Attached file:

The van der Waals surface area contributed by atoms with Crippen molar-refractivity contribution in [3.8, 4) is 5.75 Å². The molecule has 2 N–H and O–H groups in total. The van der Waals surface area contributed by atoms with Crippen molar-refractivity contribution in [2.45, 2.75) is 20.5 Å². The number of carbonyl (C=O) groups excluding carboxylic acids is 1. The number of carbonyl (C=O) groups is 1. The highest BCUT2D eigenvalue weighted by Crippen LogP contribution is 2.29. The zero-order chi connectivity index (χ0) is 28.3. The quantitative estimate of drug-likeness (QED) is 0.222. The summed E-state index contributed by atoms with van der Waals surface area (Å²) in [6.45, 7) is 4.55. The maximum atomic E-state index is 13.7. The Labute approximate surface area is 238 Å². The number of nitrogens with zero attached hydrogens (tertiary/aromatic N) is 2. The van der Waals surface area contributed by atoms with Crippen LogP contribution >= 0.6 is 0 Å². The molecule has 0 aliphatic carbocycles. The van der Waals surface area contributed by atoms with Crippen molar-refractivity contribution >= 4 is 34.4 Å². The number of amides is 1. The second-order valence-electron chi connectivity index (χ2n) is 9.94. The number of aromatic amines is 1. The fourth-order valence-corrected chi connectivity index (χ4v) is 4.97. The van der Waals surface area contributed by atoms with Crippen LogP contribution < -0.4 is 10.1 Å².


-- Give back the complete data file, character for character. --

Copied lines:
The van der Waals surface area contributed by atoms with Crippen molar-refractivity contribution in [3.8, 4) is 5.75 Å². The molecule has 2 N–H and O–H groups in total. The van der Waals surface area contributed by atoms with Crippen molar-refractivity contribution in [2.45, 2.75) is 20.5 Å². The number of carbonyl (C=O) groups excluding carboxylic acids is 1. The number of carbonyl (C=O) groups is 1. The highest BCUT2D eigenvalue weighted by Crippen LogP contribution is 2.29. The zero-order chi connectivity index (χ0) is 28.3. The quantitative estimate of drug-likeness (QED) is 0.222. The summed E-state index contributed by atoms with van der Waals surface area (Å²) in [6.45, 7) is 4.55. The maximum atomic E-state index is 13.7. The Labute approximate surface area is 238 Å². The number of nitrogens with zero attached hydrogens (tertiary/aromatic N) is 2. The van der Waals surface area contributed by atoms with Crippen LogP contribution >= 0.6 is 0 Å². The molecule has 0 aliphatic carbocycles. The van der Waals surface area contributed by atoms with Crippen molar-refractivity contribution >= 4 is 34.4 Å². The number of amides is 1. The second-order valence-electron chi connectivity index (χ2n) is 9.94. The number of aromatic amines is 1. The fourth-order valence-corrected chi connectivity index (χ4v) is 4.97. The van der Waals surface area contributed by atoms with Crippen LogP contribution < -0.4 is 10.1 Å².